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How to stay, play safe on hot summer days

By Alicia Inns
Published On: Jul 07 2014 09:32:24 PM CDT
Updated On: Jul 07 2014 09:34:16 PM CDT

NewsChannel 21's Alicia Inns looks at the safety issues as a hot week begins on the High Desert.

BEND, Ore. -

Staying out of the heat is not an option for students in the week-long tennis clinic at Summit High School.

"We are taking plenty of water breaks," coach Ryan Cruz said Monday.

Cruz has been making sure water bottles are always nearby.

"We have a station that's in the shade, so that helps us," he said. "But other than that, for the most part we are out in the heat, so just the importance of drinking lots of water."

But it's not just water that you need on a hot day.

"Being indoors in air conditioning is the best thing you can do," said Steve Kreps, emergency room director at St. Charles Bend. "But if you're going to be outdoors, listen to your body. So if you feel too hot, you're too hot."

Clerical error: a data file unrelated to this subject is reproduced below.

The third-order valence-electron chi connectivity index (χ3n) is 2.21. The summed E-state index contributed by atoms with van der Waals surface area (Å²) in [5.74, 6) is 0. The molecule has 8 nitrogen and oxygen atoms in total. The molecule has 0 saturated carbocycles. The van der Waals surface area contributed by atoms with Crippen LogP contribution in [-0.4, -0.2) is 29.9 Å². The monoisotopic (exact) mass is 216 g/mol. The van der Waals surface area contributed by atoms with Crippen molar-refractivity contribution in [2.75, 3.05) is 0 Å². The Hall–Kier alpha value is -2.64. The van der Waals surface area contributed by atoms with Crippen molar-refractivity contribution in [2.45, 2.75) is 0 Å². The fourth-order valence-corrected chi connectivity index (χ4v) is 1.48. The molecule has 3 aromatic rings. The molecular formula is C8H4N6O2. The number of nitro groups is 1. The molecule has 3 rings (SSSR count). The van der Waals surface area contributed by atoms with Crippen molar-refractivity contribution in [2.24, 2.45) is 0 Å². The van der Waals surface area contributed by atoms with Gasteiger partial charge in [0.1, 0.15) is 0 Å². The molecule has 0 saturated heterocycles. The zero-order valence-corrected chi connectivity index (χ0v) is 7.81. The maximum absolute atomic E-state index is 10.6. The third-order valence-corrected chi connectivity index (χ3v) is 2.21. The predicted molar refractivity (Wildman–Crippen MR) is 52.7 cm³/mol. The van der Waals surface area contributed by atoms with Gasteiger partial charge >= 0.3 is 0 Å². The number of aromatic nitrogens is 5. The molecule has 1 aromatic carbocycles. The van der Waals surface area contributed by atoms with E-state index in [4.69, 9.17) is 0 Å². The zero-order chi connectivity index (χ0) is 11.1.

If you don't take precautionary steps to beat the heat the right way, the heat could beat you.

"Heat stroke is a very urgent situation, and it can cause organ damage, it can cause brain damage and even death," Kreps said. "We have seen people come into the Emergency Department who have severe heat stroke who actually don't survive."

Doctors say to avoid the worst-case scenario: drink water, even if you don't feel thirsty.

A shot glass full of sunscreen of at least an SPF of 15 should cover your whole body 30 minutes before you head outside. Stay indoors if possible, and wear light-colored clothing to reflect the heat.

So even when it's this hot, you can still have fun.

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